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A recent series of court rulings on sex crimes that cleared the alleged offenders has raised questions about the legal provisions that critics say create an onerous burden for establishing the crime of forced sexual intercourse. In a March ruling by the Okazaki branch of the Nagoya District Court, a man in Aichi Prefecture accused of sexually assaulting his 19-year-old daughter in 2017 was found not guilty because, even though the intercourse was against the daughter’s will, it could not be proven that it was impossible for her to resist.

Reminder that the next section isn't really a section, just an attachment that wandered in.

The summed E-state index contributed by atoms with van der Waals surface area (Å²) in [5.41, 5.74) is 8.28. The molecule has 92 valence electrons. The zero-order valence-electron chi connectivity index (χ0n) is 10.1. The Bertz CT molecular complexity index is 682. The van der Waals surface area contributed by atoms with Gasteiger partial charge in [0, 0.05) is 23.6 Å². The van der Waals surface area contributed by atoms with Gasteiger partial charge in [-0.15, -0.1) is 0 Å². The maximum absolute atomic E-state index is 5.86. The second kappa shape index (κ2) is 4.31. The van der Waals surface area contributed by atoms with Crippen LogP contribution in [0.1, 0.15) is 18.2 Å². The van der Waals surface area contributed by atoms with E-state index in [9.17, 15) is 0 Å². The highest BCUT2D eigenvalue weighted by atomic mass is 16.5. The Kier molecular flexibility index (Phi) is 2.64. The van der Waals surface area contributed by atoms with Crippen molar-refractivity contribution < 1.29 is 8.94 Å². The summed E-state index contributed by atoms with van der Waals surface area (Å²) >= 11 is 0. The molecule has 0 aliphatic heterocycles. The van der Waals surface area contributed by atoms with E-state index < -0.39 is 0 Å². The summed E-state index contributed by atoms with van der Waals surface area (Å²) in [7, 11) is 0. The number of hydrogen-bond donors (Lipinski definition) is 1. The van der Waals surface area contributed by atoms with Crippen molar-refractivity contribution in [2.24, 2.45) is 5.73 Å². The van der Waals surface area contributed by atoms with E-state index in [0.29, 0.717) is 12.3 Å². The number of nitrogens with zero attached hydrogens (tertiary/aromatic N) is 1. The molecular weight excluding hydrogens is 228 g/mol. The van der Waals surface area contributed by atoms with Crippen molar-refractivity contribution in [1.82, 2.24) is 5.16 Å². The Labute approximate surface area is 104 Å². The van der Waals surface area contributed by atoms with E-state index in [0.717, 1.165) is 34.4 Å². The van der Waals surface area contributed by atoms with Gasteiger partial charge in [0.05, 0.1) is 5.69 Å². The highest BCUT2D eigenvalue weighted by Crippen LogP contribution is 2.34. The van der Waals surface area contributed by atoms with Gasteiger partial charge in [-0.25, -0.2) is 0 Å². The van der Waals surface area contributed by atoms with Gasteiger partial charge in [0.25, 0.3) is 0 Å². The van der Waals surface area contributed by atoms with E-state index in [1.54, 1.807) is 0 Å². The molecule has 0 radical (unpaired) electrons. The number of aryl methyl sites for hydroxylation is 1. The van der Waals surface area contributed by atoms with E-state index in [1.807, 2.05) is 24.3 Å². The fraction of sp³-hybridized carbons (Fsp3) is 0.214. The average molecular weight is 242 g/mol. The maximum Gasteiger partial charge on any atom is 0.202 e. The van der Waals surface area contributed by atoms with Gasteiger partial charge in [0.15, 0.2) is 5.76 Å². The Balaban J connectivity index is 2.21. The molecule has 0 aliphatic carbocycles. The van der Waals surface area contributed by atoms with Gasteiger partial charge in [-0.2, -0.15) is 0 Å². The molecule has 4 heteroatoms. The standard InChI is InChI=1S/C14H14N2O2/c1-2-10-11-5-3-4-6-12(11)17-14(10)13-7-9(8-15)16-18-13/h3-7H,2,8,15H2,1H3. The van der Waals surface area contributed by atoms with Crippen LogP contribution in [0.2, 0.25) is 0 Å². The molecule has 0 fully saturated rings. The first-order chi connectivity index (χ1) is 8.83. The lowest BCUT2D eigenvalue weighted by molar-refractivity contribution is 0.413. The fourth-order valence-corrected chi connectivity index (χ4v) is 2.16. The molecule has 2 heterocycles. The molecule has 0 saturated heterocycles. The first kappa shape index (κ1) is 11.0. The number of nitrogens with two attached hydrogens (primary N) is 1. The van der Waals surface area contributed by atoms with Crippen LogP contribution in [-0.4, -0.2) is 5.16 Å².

Under the Penal Code, the lack of a victim’s consent to intercourse alone does not establish the crime of forced or quasi-forced sexual intercourse. It needs to be proven that the victim suffered violence or threat by the offender that made it extremely difficult to resist the intercourse. In court, it is often contested how strongly the victim resisted.

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